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Re: Sauropods Size



George Olshevsky wrote:

> Largest sauropod overall: Amphicoelias fragillimus
> This is the largest dinosaur ever described in the scientific literature. 
> Trouble is, the only known specimen is a huge partial vertebra (a neural 
> arch--the upper part of a vertebra: largest such fossil ever described) that 
> is estimated, when complete, to have been more than two meters tall. This 
> fossil was extremely fragile (very thin bony laminae) when Cope described it 
> in 1878 (hence the species name: and we need the species name because Cope 
> also described smaller species in the genus Amphicoelias),

McIntosh (1990) regarded _Amphicoelias_ as a suspect genus, and based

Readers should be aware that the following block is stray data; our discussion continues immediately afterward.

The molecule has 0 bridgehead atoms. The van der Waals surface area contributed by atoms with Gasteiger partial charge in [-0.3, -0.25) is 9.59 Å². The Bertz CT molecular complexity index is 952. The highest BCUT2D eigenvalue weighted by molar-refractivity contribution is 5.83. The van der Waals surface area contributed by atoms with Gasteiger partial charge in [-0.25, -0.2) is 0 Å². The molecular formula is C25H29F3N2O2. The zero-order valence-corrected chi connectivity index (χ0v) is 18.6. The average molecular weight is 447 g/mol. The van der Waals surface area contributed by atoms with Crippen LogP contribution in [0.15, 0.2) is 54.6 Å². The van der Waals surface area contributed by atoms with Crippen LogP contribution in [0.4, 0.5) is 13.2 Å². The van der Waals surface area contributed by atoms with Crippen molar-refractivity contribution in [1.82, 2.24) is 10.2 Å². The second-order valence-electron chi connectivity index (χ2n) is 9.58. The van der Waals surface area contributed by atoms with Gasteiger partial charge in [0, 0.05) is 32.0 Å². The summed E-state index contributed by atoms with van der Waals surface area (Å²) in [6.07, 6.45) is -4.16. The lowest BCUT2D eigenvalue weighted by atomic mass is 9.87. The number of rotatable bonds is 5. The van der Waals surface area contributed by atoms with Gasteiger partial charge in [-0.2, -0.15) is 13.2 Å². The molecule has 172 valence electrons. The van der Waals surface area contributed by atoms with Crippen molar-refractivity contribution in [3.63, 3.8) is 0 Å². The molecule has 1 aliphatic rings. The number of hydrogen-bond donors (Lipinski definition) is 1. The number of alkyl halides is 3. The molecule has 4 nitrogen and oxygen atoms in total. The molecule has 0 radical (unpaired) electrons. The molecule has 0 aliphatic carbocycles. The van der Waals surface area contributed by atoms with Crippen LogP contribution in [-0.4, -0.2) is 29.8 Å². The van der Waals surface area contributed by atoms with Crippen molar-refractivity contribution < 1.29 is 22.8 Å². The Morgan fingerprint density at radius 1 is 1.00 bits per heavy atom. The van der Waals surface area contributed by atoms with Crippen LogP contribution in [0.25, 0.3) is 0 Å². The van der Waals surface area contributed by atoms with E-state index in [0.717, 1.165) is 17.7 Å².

upon the poor quality of the material known for the genus at the time, 
that's no real surprise.  There was a presentation at the 1996 SVP 
meeting regarding new _Amphicoelias_ material - all I've seen is the 
abstract (Wilson and Smith [1996], J. Vert. Paleontol. 16(3):73A).  

Wilson and Smith mention a partial skull, 12 presacrals, 7 caudals, 
pelvis, and femur, all from the same individual.  They regard 
_Amphicoelias_ as a basal diplodocoid (i.e. outside the 
diplodocid+dicraeosaurid clade).  Wilson and Smith refer the new 
material (from Park County, Montana) to _Amphicoelias_ on the basis 
of femoral characters. 

As I understand it, most of the knowledge of this genus comes from 
_A. altus_, not _A. fragillimus_, and I don't know to which species 
Wilson and Smith refer the new material.  I have seen _A. altus_ 
listed as a junior synonym of _A. fragillimus_.  Does anybody know 
why _A. altus_ is referred to the genus _Amphicoelias_? 


Tim